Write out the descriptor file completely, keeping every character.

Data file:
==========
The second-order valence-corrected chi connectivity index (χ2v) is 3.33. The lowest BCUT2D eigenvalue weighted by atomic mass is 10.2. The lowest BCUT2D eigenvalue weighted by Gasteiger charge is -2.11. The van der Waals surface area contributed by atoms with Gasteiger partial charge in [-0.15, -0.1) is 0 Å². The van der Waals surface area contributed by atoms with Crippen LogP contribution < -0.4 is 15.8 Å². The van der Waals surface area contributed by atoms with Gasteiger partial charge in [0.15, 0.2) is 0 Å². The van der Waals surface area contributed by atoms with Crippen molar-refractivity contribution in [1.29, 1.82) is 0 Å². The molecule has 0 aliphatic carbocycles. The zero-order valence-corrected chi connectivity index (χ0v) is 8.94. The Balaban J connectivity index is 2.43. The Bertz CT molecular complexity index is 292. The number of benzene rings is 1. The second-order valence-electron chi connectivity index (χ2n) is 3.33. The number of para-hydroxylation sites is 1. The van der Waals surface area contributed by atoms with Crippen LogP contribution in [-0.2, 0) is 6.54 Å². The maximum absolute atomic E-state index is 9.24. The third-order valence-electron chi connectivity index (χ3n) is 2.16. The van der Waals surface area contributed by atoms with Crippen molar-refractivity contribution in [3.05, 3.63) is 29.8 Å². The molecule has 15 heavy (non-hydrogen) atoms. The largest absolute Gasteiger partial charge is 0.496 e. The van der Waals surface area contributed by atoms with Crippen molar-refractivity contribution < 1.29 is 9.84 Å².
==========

The second-order valence-corrected chi connectivity index (χ2v) is 3.33. The lowest BCUT2D eigenvalue weighted by atomic mass is 10.2. The lowest BCUT2D eigenvalue weighted by Gasteiger charge is -2.11. The van der Waals surface area contributed by atoms with Gasteiger partial charge in [-0.15, -0.1) is 0 Å². The van der Waals surface area contributed by atoms with Crippen LogP contribution < -0.4 is 15.8 Å². The van der Waals surface area contributed by atoms with Gasteiger partial charge in [0.15, 0.2) is 0 Å². The van der Waals surface area contributed by atoms with Crippen molar-refractivity contribution in [1.29, 1.82) is 0 Å². The molecule has 0 aliphatic carbocycles. The zero-order valence-corrected chi connectivity index (χ0v) is 8.94. The Balaban J connectivity index is 2.43. The Bertz CT molecular complexity index is 292. The number of benzene rings is 1. The second-order valence-electron chi connectivity index (χ2n) is 3.33. The number of para-hydroxylation sites is 1. The van der Waals surface area contributed by atoms with Crippen LogP contribution in [-0.2, 0) is 6.54 Å². The maximum absolute atomic E-state index is 9.24. The third-order valence-electron chi connectivity index (χ3n) is 2.16. The van der Waals surface area contributed by atoms with Crippen molar-refractivity contribution in [3.05, 3.63) is 29.8 Å². The molecule has 15 heavy (non-hydrogen) atoms. The largest absolute Gasteiger partial charge is 0.496 e. The van der Waals surface area contributed by atoms with Crippen molar-refractivity contribution < 1.29 is 9.84 Å².